I look for the invisible emotional and spiritual currents in my life and what I see in the lives of us all and do my best to make them, with as much sensitivity as I can find in me, visible.  I always fail to express the inexpressible, but I love the perpetual coming close. Colour works sometimes, structure other times, words often. I open myself to their expressive possibilities and then follow them down inside myself.  I often say I throw myself off cliffs and learn to fly while falling.  It’s like that, and I do love to fly.

What art do you most identify with?

I like challenging work of any kind that leans towards beauty to support it and not ugliness.

What work do you most enjoying doing?

In the doing, paper sculpture. It’s a puzzle where you don’t know how the pieces fit until they do. The final works often surprise me, and I love that.  I do love it also when I am tackling a big painted work and it doesn’t get away from me in intent or balance, which can happen.

What themes do you pursue?

‘Recognize and accept a bad situation.  If possible, make it better’. It’s a constant.

What’s your scariest experience?

Being in a river current that was sweeping me away from the boat I had dived off, watching it recede and knowing there was no way to get back to it.  I found a way, but that was just luck.

What’s your favourite art work?

GUERNICA, by Pablo Picasso.  It was printed inside the cover of a high school text book when I first saw it.  It was the first time I understood how art could silently fill my emotions with awe and understanding at the same time.  I couldn’t possibly know what it felt like to be in that place at that time, but thanks to that great artist and great work, I did.  I can’t remember the class, but I’ll never forget holding the text book and continually looking at it.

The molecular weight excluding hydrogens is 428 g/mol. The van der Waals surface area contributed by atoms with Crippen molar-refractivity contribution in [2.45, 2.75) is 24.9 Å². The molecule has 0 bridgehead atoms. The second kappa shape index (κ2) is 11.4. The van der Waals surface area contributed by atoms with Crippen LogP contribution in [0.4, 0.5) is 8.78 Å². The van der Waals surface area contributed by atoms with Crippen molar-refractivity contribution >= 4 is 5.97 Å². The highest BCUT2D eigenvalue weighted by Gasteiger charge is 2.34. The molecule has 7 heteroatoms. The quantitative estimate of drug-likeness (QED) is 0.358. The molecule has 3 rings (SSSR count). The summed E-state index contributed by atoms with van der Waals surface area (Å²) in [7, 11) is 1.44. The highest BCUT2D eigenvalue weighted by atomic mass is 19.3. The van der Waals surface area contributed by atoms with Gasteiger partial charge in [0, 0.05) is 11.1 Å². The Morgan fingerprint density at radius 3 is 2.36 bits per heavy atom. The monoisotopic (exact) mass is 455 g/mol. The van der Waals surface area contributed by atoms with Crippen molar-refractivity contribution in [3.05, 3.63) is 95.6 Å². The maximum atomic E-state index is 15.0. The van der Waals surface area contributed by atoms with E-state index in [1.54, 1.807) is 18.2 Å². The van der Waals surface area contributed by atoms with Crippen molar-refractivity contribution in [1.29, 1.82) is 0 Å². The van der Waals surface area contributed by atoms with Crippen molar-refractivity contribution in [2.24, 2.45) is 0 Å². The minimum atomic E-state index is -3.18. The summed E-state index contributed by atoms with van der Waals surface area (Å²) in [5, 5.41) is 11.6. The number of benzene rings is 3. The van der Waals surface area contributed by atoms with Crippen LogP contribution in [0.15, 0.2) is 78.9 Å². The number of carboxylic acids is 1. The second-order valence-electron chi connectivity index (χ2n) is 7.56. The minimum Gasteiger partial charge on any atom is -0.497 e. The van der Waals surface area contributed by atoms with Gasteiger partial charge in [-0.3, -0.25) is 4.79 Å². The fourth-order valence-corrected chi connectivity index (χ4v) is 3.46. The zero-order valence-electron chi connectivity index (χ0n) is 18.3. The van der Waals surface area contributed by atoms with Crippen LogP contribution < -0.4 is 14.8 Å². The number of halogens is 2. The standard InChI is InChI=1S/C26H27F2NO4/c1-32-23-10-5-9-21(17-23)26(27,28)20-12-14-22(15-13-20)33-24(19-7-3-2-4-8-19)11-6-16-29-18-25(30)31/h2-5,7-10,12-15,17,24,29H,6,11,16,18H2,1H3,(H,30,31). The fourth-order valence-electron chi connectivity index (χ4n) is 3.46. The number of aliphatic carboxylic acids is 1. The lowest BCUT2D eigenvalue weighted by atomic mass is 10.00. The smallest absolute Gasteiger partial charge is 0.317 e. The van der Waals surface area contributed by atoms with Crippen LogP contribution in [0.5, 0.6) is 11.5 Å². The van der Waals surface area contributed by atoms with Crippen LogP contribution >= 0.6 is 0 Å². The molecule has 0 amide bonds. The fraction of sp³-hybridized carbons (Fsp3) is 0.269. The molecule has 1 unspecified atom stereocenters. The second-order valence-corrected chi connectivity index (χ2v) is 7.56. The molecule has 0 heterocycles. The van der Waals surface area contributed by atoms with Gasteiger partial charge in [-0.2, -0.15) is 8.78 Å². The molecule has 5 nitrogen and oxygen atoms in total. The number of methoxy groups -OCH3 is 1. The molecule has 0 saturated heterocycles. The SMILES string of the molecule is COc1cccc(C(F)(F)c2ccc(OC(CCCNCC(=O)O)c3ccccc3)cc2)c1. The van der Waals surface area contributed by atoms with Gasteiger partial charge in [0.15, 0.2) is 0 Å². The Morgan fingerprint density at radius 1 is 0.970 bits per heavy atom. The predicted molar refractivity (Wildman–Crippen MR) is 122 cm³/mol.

Describe a real-life situation that inspired you?

In 1992 at the Freddie Mercury concert, David Bowie knelt on the stage in Wembley Stadium in London and prayed The Lord’s Prayer to 72000 hushed people. I understood in a flash that to be open and sincere, to be strong without being hard, was as honest as honest could be, and not frightening. People know what’s moving and uplifting when they are open and given the chance and you show it to them.  I became determined to follow his lead.

Why art?

It never lets me down, always surprises me, and I am as much of a fan of my work as the creator of it.  I also think it’s limitless in materials, colours and ideas. No matter how widely I imagine something, art can fit it in.

What wouldn’t you do without?

A heartfelt connection with others.

Tell us about your experience being a part of the Art Hive Collective?